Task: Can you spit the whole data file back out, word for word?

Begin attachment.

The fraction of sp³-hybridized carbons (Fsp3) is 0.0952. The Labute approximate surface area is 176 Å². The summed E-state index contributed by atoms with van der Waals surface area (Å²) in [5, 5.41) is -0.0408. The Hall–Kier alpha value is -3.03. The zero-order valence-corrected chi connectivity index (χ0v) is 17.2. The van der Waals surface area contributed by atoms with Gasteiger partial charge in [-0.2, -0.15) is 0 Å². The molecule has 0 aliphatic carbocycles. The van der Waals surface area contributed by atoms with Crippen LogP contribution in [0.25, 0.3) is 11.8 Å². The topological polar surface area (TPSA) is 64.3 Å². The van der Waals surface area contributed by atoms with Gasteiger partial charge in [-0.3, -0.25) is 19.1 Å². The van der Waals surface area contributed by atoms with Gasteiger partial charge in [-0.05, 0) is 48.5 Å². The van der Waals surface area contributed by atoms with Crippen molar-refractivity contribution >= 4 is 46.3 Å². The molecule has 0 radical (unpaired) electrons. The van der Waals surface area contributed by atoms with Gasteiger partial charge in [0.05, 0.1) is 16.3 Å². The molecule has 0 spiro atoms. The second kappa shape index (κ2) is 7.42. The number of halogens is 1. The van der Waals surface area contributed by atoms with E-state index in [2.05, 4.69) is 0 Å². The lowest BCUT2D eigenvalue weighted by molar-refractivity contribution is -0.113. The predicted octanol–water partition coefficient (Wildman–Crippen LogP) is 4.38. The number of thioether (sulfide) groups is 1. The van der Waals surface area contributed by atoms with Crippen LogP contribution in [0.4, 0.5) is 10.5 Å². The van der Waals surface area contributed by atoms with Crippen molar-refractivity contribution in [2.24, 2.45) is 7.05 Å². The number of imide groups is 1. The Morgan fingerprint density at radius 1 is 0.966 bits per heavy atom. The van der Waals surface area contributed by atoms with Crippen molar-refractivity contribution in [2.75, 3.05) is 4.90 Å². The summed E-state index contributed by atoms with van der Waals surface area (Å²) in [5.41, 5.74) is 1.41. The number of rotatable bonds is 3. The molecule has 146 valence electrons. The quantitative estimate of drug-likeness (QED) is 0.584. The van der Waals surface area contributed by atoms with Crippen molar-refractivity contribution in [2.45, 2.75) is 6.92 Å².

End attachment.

The fraction of sp³-hybridized carbons (Fsp3) is 0.0952. The Labute approximate surface area is 176 Å². The summed E-state index contributed by atoms with van der Waals surface area (Å²) in [5, 5.41) is -0.0408. The Hall–Kier alpha value is -3.03. The zero-order valence-corrected chi connectivity index (χ0v) is 17.2. The van der Waals surface area contributed by atoms with Gasteiger partial charge in [-0.2, -0.15) is 0 Å². The molecule has 0 aliphatic carbocycles. The van der Waals surface area contributed by atoms with Crippen LogP contribution in [0.25, 0.3) is 11.8 Å². The topological polar surface area (TPSA) is 64.3 Å². The van der Waals surface area contributed by atoms with Gasteiger partial charge in [-0.3, -0.25) is 19.1 Å². The van der Waals surface area contributed by atoms with Gasteiger partial charge in [-0.05, 0) is 48.5 Å². The van der Waals surface area contributed by atoms with Crippen molar-refractivity contribution >= 4 is 46.3 Å². The molecule has 0 radical (unpaired) electrons. The van der Waals surface area contributed by atoms with Gasteiger partial charge in [0.05, 0.1) is 16.3 Å². The molecule has 0 spiro atoms. The second kappa shape index (κ2) is 7.42. The number of halogens is 1. The van der Waals surface area contributed by atoms with E-state index in [2.05, 4.69) is 0 Å². The lowest BCUT2D eigenvalue weighted by molar-refractivity contribution is -0.113. The predicted octanol–water partition coefficient (Wildman–Crippen LogP) is 4.38. The number of thioether (sulfide) groups is 1. The van der Waals surface area contributed by atoms with Crippen LogP contribution in [0.4, 0.5) is 10.5 Å². The van der Waals surface area contributed by atoms with Crippen molar-refractivity contribution in [2.24, 2.45) is 7.05 Å². The number of imide groups is 1. The Morgan fingerprint density at radius 1 is 0.966 bits per heavy atom. The van der Waals surface area contributed by atoms with Crippen molar-refractivity contribution in [2.75, 3.05) is 4.90 Å². The summed E-state index contributed by atoms with van der Waals surface area (Å²) in [5.41, 5.74) is 1.41. The number of rotatable bonds is 3. The molecule has 146 valence electrons. The quantitative estimate of drug-likeness (QED) is 0.584. The van der Waals surface area contributed by atoms with Crippen molar-refractivity contribution in [2.45, 2.75) is 6.92 Å².